People without insurance can continue to cap monthly costs at $35 for Lilly insulin products by using a savings card that can be downloaded immediately online, the company said.

Research contact: @WSJ

Treasury Department delays electric vehicle tax credit guidance until next March

December 21, 2022

The Treasury Department is delaying plans to issue proposed guidance for the sourcing of electric vehicle batteries for federal tax incentives from the end of this month to next March, reports CNBC.

The sourcing of materials and batteries for EVs is a major part of the Inflation Reduction Act’s federal tax credits of up to $7,500 for consumers, which was signed into law by President Joe Biden in August.

That means some electric vehicles that are not expected to comply with the new standards will continue to be eligible for the credits until the proposed guidance is issued. Other non-battery elements of the IRA will still take effect January 1, including new income caps for eligible buyers and restrictions on vehicle pricing.

Some have argued that the sourcing guidelines for vehicle materials are unrealistic, given the current supply chain. Other countries and non-domestic automakers, such as Hyundai, have argued the rules should be defined more broadly to allow some exemptions.

The Treasury said late on Monday that it will issue the “anticipated direction of the critical mineral and battery component requirements” by the end of this month, and that nothing will take effect until the proposed guidance is issued in March.

The Inflation Reduction Act limits EV tax credits to vehicles assembled in North America and is intended to wean the U.S. off battery materials from China, which reportedly accounts for 70% of global supply of battery cells for the vehicles.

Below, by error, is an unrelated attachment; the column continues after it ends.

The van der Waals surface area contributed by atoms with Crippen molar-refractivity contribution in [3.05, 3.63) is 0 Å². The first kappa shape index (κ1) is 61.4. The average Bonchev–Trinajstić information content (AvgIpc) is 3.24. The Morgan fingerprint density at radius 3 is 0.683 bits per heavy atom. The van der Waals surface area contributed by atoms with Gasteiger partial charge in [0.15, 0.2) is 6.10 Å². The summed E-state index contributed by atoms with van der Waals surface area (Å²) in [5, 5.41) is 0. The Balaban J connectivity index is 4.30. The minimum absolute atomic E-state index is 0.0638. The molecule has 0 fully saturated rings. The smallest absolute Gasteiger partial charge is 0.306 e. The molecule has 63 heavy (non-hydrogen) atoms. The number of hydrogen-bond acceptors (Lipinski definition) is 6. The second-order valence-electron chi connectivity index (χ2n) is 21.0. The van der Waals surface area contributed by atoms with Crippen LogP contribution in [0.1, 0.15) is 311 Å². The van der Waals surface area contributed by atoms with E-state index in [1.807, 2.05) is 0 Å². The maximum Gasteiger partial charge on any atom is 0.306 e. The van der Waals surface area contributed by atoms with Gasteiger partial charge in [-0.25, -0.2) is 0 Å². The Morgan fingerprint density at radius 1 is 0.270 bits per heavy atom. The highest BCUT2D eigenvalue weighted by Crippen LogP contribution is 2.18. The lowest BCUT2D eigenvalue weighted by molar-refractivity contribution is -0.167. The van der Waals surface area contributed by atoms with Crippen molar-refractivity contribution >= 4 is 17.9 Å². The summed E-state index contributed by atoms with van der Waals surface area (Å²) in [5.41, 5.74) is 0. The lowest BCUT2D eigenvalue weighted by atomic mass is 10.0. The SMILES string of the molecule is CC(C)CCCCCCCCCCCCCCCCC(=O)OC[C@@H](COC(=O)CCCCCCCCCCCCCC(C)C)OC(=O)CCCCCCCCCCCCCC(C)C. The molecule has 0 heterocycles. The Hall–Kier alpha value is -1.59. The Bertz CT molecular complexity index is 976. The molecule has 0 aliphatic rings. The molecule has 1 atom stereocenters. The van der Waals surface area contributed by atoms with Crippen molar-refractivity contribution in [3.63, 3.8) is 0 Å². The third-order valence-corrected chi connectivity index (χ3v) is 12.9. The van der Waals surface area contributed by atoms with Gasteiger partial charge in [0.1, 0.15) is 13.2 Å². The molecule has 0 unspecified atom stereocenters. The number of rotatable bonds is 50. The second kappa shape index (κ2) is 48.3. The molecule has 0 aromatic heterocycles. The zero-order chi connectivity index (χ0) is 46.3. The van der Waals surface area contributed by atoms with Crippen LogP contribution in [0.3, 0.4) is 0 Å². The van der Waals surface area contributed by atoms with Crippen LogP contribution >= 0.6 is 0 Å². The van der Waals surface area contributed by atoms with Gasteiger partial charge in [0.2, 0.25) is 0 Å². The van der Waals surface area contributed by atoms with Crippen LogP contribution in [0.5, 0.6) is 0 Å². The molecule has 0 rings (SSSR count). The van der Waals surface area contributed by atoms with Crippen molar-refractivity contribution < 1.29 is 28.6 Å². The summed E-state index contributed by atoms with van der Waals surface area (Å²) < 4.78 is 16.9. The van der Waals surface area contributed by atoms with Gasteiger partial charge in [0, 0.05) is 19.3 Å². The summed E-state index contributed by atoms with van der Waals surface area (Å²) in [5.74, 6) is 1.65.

For a $3,750 critical minerals credit, the law states that 40% must be extracted or processed in the United States, or in a country where the USA has a free-trade agreement, or from materials that were recycled in North America.

Credit for the other $3,750 requires that at least 50% of battery components were manufactured or assembled in North America. The percentage requirements for both rise annually to reduce reliance on foreign countries.

Starting January 1, a tax credit will not be available to single individuals with a modified adjusted gross income of $150,000 or higher. The income cutoff is higher for others—$225,000 for heads of household; and $300,000 for married couples who file a joint tax return.

Cars with a retail price of more than $55,000 also aren’t eligible, nor are vans, SUVs or trucks that cost $80,000 or more.